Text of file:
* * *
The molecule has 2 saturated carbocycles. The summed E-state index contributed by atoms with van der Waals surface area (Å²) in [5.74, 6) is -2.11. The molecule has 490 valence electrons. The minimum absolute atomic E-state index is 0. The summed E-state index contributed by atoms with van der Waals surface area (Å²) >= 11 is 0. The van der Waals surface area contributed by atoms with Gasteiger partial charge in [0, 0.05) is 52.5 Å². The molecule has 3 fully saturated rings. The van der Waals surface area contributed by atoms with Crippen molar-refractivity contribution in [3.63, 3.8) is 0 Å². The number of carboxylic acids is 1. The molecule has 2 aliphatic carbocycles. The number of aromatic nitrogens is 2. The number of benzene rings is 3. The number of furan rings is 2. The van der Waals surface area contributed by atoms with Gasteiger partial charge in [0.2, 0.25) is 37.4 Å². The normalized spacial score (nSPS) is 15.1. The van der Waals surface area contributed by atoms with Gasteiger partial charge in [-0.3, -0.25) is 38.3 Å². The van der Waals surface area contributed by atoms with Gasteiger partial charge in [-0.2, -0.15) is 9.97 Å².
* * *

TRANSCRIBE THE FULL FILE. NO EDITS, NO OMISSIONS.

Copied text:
The molecule has 2 saturated carbocycles. The summed E-state index contributed by atoms with van der Waals surface area (Å²) in [5.74, 6) is -2.11. The molecule has 490 valence electrons. The minimum absolute atomic E-state index is 0. The summed E-state index contributed by atoms with van der Waals surface area (Å²) >= 11 is 0. The van der Waals surface area contributed by atoms with Gasteiger partial charge in [0, 0.05) is 52.5 Å². The molecule has 3 fully saturated rings. The van der Waals surface area contributed by atoms with Crippen molar-refractivity contribution in [3.63, 3.8) is 0 Å². The number of carboxylic acids is 1. The molecule has 2 aliphatic carbocycles. The number of aromatic nitrogens is 2. The number of benzene rings is 3. The number of furan rings is 2. The van der Waals surface area contributed by atoms with Gasteiger partial charge in [0.2, 0.25) is 37.4 Å². The normalized spacial score (nSPS) is 15.1. The van der Waals surface area contributed by atoms with Gasteiger partial charge in [-0.3, -0.25) is 38.3 Å². The van der Waals surface area contributed by atoms with Gasteiger partial charge in [-0.2, -0.15) is 9.97 Å².